10. Echo_ohcE says:


    I could be wrong, but it seems to me like what Horton is saying is that the very people who prize a separation of church and state only seem to want to separate other religions from the state. I’m not convinced that he is saying that since people have religious views, and that that informs how they behave in the political sphere, that this translates into something that can be called an implied theocracy.

    Also, while abortion should be decided based on natural law, our religious beliefs cause us to want to recognize natural law. To be sure, that we should not kill little babies can be answered by general revelation. But such answers are not absent from special revelation.

    In other words, you don’t need to be a Christian to be able to recognize that abortion is wrong, but at the same time, if you’re a Christian, you HAVE to recognize abortion as wrong. Being in favor of abortion is inconsistent with Christianity as well as natural law.

    So I think the claim that abortion is simply not a religious issue is reductionistic and overly simplified. I would seek to nuance that.

    But at the same time, I don’t think we should be seeking to convince unbelievers that they should be against abortion by citing Scripture. Rather, we should just talk about how it is murder, and murder is bad. We argue to the unbeliever from natural law. But it is our religion that motivates us to do it.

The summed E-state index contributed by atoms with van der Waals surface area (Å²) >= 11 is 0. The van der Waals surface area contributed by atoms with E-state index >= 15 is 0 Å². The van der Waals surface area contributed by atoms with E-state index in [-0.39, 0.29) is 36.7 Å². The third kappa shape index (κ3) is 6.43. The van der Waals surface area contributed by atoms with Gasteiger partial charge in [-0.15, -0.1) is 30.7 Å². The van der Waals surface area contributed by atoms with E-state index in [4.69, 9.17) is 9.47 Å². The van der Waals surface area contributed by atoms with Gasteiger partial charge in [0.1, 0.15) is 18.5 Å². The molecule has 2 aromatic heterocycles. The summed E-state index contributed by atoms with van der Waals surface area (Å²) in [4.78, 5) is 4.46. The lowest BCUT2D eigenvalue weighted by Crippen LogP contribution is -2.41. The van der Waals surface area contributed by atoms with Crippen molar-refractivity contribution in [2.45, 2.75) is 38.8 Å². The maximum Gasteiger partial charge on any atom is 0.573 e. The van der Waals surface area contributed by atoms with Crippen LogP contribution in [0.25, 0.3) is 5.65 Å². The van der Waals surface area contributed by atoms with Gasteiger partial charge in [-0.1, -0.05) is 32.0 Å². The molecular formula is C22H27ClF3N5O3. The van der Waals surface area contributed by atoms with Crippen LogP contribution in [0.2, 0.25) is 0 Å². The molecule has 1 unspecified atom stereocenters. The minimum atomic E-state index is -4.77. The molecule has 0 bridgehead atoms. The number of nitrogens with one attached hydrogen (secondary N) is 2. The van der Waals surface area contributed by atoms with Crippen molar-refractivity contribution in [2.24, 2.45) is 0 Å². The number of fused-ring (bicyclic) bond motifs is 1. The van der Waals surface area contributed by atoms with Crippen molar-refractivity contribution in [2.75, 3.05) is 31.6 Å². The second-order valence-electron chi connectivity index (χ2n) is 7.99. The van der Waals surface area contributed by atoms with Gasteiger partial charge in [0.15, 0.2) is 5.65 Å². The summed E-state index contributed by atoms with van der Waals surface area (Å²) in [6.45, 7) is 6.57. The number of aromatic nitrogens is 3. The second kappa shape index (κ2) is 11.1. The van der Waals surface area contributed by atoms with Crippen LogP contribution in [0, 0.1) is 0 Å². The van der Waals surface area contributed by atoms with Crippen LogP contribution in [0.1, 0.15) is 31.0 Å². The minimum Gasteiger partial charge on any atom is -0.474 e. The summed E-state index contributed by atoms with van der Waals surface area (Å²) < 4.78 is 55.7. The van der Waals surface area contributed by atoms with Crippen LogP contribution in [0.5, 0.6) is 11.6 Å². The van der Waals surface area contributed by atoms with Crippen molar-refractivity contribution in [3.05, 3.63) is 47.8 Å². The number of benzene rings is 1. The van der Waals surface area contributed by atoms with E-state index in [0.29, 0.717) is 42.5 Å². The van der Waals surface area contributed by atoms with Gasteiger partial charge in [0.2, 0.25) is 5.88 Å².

Consider Islam. They don’t have a doctrine of man in the image of God. Consequently, human life is not very valuable to them. Their religion has clouded their perception of natural law, even usurped it.

    So how do we convince Muslims to view human life as valuable? Probably the most effective arguments will be those from reason that say that murder just doesn’t make sense. Perhaps a Kantian ethic or something else that fairly faithfully represents natural law.

    We should not make the argument in the political sphere that depends on God as a premise, because it won’t be effective. We need to seek common ground on which to cooperate in the common sphere.

    Meanwhile, I certainly agree in your assessment that much of what constitutes the “religious right” is utter idolatry.

    The fact is, most of these people are influenced by post-millennial revivalism type ideas. They want to bring in the millennium through faithfulness of the state. They think that instituting a Christian state will bring about a utopia.